Since it’s conception in 1997, Christian metalcore band Underoath have been very good at being average. They may have missed out on the explosive success of their peers, such as Bring Me The Horizon or Beartooth, but they’ve been consistently supported by their monumental fanbase that has remained loyal even through the decline of the genre; no small part due to their Christian lyrics. With the release of Erase Me, their eighth studio album in a discography spanning multiple decades, fans may have predicted that Underoath would have stuck to their guns and continued to produce similar sounding music, with similar sounding lyrics and themes. They were wrong.
Instead of the typical blend of frenzied screaming and nasal singing, Underoath have made the decision to make a record that leans more towards hardcore rock. Don’t get it wrong, there is a little screaming on tracks like Bloodlust or On My Teeth, but it’s nonabrasive and lacks any punch, while the lead single Rapture was completely devoid of any vocal variation. Some readers are probably thinking by this point that it’s commendable for artists to take a new direction with their music, especially this late in a career; and it would be, if it wasn’t as equally predictable as their old music. There’s no overwhelming flaws or problems to Erase Me, the production is sharp, the performances from all members is consistent, and there isn’t any song that sticks out thematically. Equally, there’s nothing particularly compelling either, the breakdowns are formulaic and the melodies feel like recycled.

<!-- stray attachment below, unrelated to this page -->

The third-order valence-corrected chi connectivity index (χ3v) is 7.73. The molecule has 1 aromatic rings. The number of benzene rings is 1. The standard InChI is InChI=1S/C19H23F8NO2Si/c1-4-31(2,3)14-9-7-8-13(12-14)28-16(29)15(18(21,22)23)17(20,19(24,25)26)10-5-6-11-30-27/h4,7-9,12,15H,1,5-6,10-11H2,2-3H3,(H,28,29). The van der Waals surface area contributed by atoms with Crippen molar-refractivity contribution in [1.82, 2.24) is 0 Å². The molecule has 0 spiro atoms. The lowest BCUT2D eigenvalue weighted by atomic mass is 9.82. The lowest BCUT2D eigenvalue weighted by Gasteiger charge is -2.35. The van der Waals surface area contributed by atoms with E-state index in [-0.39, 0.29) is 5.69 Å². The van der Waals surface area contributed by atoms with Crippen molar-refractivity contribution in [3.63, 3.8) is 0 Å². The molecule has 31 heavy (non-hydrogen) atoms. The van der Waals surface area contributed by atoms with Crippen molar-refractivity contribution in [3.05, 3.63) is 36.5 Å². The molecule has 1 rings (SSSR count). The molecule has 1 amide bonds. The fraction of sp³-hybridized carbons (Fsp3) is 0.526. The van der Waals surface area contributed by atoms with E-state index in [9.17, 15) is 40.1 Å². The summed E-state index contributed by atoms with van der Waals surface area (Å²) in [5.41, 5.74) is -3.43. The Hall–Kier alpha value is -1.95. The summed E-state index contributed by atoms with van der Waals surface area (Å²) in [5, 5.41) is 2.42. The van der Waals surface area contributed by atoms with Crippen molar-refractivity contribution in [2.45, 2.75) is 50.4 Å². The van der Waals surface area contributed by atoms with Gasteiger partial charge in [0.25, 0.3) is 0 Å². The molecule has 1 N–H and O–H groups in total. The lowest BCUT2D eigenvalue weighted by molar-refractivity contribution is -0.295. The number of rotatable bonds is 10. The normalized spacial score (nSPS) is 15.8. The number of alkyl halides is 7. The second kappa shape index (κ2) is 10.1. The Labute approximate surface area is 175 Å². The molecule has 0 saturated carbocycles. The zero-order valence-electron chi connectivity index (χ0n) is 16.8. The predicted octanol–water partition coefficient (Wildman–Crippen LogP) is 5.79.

Perhaps the most notable change within Erase Me is the lyrical content. Aaron Gillespie adopts a meta, self evaluative look at his history in the band, his departure from christianity, and his drug problems. It’s an interesting topic, and makes perfect sense at this point in the bands history, but it’s let down by repetitive, mediocre writing, filled with overused metaphors about flames, sleep and breathing. Only a few tracks stand out positively, Wake Me and In Motion, mainly for their creative use of spectral, science fiction sounding sound effects, but not by much.
Despite changing their label, their genre, their lyrics and drummer, Underoath manage to sound as mundane as usual. Erase Me is a middle of the road, perfectly fine album, but there’s a wealth of other acts that do it better. The best way to explain the problems with Erase Me is that the largest reaction to it, positive or negative, has been from critics pointing out their profanity on a single track. Ouch.